City Council expected to renew ‘sanctuary city’ status, and other Chicago news | Bleader

City Council expected to renew ‘sanctuary city’ status, and other Chicago news

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Undocumented immigrant Luis Gomez speaks at a press conference to support immigrants and sanctuary cities at Lurie Children's Hospital in November 2016. - SANTIAGO COVARRUBIAS/SUN-TIMES
  • Santiago Covarrubias/Sun-Times
  • Undocumented immigrant Luis Gomez speaks at a press conference to support immigrants and sanctuary cities at Lurie Children's Hospital in November 2016.

Welcome to the Reader's morning briefing for Thursday, March 23, 2017.

  • City Council expected to renew "sanctuary city" status next week, ask for protections for veterans and "Dreamers"

A resolution to renew Chicago's "sanctuary city" status was approved by the City Council Human Relations Committee Wednesday, and it's expected to be voted on by the full council March 29. It's the second time that the city's status as a place where local law enforcement declines to provide information to immigration officials under most circumstances has been renewed by the City Council since President Donald Trump took office. But this resolution also requests that military veterans and immigrants who came to the U.S. as children not be deported. Around 183,000 Chicago residents are undocumented immigrants, according to estimates. [DNAinfo Chicago]

  • Former museum executives propose bringing American Sports Museum to Chicago    

Two former Chicago executives want to bring an American Sports Museum to Chicago. The men behind the effort are Marc Lapides, formerly chief marketing officer at the Adler Planetarium, and Roger Germann, a former executive vice president at the Shedd Aquarium, according to the Tribune. They're hoping to build a 100,000-square-foot museum that's close to downtown and easily accessible by public transportation. A $50 million fund-raising campaign for the project is under way. "Sports is something that really connects us all," Lapides told the Tribune. "This is a museum that will welcome everybody." [Tribune]

  • Illinois house votes down bill to make former President Obama's birthday a holiday

Former president Barack Obama's birthday won't become a state holiday after a bill proposing to create one on August 4 fell short by six votes in the Illinois house. With only 54 legislators in the house voting yes, it won't go on to the Illinois senate. "President Barack Obama, he did great work for the state of Illinois and our country," says Representative Sonya Harper, one of the bill's cosponsors. "I believe we need to do our part in preserving that history." [Tribune]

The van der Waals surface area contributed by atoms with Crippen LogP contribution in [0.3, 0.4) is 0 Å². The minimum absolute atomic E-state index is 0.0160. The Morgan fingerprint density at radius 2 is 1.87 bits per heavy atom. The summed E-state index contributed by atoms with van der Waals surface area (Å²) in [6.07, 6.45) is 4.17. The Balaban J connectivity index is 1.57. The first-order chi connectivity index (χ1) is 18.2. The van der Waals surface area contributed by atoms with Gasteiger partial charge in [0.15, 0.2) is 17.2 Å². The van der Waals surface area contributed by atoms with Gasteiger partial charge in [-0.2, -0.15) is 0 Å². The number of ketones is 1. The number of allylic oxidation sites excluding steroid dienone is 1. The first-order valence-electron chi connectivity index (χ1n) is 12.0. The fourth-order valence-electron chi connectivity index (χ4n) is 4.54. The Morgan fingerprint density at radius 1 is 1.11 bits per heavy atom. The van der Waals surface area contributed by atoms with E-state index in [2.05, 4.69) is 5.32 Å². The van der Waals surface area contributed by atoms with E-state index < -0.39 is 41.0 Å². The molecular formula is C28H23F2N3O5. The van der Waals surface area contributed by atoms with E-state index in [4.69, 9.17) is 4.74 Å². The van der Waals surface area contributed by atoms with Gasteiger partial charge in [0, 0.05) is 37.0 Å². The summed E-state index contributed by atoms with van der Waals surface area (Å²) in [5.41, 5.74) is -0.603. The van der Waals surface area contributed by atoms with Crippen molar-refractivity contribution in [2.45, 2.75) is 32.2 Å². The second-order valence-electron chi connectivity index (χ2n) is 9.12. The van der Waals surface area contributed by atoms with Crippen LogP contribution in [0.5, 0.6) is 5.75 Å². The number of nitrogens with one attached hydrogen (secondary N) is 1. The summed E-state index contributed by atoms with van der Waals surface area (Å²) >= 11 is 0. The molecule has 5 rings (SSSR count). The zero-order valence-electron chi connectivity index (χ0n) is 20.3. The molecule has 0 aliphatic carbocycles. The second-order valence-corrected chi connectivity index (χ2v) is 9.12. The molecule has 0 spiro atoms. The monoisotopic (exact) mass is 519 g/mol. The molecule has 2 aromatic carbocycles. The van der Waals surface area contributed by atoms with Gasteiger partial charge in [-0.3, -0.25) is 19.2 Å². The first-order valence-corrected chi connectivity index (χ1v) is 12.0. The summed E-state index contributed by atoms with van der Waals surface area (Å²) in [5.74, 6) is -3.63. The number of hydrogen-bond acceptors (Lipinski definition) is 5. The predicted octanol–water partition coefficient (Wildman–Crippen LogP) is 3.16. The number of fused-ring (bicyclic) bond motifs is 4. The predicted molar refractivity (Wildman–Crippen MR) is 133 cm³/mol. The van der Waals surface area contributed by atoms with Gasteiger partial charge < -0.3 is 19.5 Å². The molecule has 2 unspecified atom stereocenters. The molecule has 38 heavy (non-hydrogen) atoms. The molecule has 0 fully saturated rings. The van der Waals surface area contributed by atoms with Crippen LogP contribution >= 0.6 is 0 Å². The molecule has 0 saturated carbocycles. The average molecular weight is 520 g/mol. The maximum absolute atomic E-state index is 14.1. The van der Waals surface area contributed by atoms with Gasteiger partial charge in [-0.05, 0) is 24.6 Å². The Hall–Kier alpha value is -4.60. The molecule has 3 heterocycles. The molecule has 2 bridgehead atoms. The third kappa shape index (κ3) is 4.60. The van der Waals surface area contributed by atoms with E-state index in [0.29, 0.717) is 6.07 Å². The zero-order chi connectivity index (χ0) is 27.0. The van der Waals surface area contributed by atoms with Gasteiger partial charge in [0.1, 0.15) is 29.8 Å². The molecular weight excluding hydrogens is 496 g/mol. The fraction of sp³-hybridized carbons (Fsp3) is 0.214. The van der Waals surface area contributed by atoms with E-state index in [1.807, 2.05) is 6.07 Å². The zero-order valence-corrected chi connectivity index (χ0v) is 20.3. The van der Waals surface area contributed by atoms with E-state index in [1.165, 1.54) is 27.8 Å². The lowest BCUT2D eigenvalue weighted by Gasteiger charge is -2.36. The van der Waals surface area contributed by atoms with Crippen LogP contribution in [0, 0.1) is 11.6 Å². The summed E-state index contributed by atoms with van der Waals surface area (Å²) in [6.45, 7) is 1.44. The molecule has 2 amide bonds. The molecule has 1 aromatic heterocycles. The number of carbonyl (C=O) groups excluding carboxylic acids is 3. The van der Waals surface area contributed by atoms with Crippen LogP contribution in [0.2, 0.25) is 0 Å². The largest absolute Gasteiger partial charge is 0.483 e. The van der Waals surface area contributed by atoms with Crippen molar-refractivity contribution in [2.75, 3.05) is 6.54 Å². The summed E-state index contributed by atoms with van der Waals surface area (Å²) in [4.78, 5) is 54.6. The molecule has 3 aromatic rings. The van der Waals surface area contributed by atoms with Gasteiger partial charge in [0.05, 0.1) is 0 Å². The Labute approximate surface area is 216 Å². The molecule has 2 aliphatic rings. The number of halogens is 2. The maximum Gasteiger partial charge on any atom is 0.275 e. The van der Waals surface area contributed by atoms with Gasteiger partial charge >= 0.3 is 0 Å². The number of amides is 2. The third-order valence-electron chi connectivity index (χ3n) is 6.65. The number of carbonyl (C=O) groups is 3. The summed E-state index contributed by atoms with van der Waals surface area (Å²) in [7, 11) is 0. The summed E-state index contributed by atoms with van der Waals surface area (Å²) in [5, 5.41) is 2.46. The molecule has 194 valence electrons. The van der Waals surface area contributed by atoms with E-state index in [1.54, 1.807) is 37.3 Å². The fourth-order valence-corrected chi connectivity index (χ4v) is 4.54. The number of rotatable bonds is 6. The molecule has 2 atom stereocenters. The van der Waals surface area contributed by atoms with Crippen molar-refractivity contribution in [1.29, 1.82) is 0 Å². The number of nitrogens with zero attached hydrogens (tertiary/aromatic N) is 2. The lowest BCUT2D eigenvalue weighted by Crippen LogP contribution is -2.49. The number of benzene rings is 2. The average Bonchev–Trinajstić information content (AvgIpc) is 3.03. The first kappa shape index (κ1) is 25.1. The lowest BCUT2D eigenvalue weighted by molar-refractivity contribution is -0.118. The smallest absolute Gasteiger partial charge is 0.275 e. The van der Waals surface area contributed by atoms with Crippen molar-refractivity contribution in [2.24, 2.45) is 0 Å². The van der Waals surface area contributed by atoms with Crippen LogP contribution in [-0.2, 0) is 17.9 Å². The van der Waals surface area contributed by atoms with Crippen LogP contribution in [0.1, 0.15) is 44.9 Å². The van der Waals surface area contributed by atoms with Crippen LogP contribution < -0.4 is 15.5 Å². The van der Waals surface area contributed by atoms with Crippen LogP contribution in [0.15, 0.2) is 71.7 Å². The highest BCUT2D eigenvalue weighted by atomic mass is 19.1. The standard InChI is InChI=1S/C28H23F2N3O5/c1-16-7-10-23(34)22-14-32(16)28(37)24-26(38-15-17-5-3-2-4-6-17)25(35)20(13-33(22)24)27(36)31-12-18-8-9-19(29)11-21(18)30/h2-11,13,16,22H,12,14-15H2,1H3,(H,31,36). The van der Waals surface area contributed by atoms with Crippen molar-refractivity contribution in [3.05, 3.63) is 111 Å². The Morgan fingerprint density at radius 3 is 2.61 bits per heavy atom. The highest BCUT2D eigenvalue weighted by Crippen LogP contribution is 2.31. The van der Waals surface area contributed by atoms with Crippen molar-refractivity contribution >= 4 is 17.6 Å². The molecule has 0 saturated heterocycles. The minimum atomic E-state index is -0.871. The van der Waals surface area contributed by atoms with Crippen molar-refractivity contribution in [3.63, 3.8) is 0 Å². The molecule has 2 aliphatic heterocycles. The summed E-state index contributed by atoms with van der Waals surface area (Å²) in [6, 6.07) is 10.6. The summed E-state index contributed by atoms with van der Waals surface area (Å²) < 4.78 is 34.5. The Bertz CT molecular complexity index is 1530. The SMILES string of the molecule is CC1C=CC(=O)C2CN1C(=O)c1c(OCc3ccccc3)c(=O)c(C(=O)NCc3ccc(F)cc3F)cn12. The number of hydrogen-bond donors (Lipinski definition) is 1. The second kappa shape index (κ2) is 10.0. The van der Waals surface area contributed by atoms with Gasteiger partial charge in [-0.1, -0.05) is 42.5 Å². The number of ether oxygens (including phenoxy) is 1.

• 24-year-old man who was featured on Chicagoland shot to death in Roseland

Jason Barrett, who starred in the CNN documentary series Chicagoland, was shot to death in Roseland Monday. The 24-year-old's story of trying to get out jail for robbery early, with the help of Fenger High School principal Liz Dozier, was featured on the 2014 series. Dozier believed in Barrett's ability to get past the obstacles he faced in Roseland. "She really saw something in me," he said. "It was crazy. I ain't seen nothing in me." [DNAinfo Chicago]

  • Chicago artist leads protest against controversial Emmett Till painting at the Whitney Museum in New York

A controversial painting by artist Dana Schutz based on the open-coffin photographs of Chicago teen Emmett Till, who was lynched in Mississippi by white men in the 1950s, has led to protests at the Whitney Museum of American Art in New York. Artist (and former Reader intern) Parker Bright has been leading the silent and peaceful protest by standing in front of the painting to block it from view in the Whitney Biennial exhibition. "The subject matter is not Schutz's," one of the other protesters and artists, Hannah Black, wrote in a message on Facebook signed by more than 30 other artists. "White free speech and white creative freedom have been founded on the constraint of others, and are not natural rights. The painting must go." [The New York Times]

  • Before Ventra cards, there were CTA tokens. What happened to them?

Chicagoans didn't always use Ventra cards to get around on CTA trains and buses. Before the digital era, public transportation riders were forced to use old-school tokens. WBEZ's Curious City chronicles the history of the tokens—and the CTA itself—and what happened to them. [WBEZ]

Correction: The photo caption above has been amended to correctly reflect Luis Gomez's status. He is an undocumented immigrant, not a "Dreamer."


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